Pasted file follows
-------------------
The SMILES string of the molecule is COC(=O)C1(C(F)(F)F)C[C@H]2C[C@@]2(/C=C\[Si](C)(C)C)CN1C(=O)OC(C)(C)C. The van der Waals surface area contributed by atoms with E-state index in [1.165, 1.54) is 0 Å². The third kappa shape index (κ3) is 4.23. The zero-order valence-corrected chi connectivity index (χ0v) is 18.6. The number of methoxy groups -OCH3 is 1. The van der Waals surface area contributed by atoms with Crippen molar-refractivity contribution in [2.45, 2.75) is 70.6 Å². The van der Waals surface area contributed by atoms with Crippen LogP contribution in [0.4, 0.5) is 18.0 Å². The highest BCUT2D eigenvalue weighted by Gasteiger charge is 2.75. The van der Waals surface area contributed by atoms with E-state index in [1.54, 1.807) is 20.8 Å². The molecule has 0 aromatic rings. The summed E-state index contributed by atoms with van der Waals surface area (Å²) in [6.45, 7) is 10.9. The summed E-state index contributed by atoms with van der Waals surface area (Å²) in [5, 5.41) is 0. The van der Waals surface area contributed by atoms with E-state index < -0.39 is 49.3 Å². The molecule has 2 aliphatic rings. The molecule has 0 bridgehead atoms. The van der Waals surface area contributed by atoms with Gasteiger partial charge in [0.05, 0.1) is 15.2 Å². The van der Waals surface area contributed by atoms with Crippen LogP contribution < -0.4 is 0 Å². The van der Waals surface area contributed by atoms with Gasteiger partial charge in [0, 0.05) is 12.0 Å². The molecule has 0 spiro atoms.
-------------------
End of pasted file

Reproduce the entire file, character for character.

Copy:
The SMILES string of the molecule is COC(=O)C1(C(F)(F)F)C[C@H]2C[C@@]2(/C=C\[Si](C)(C)C)CN1C(=O)OC(C)(C)C. The van der Waals surface area contributed by atoms with E-state index in [1.165, 1.54) is 0 Å². The third kappa shape index (κ3) is 4.23. The zero-order valence-corrected chi connectivity index (χ0v) is 18.6. The number of methoxy groups -OCH3 is 1. The van der Waals surface area contributed by atoms with Crippen molar-refractivity contribution in [2.45, 2.75) is 70.6 Å². The van der Waals surface area contributed by atoms with Crippen LogP contribution in [0.4, 0.5) is 18.0 Å². The highest BCUT2D eigenvalue weighted by Gasteiger charge is 2.75. The van der Waals surface area contributed by atoms with E-state index in [1.54, 1.807) is 20.8 Å². The molecule has 0 aromatic rings. The summed E-state index contributed by atoms with van der Waals surface area (Å²) in [6.45, 7) is 10.9. The summed E-state index contributed by atoms with van der Waals surface area (Å²) in [5, 5.41) is 0. The van der Waals surface area contributed by atoms with E-state index < -0.39 is 49.3 Å². The molecule has 2 aliphatic rings. The molecule has 0 bridgehead atoms. The van der Waals surface area contributed by atoms with Gasteiger partial charge in [0.05, 0.1) is 15.2 Å². The van der Waals surface area contributed by atoms with Crippen LogP contribution < -0.4 is 0 Å². The van der Waals surface area contributed by atoms with Gasteiger partial charge in [0, 0.05) is 12.0 Å². The molecule has 0 spiro atoms.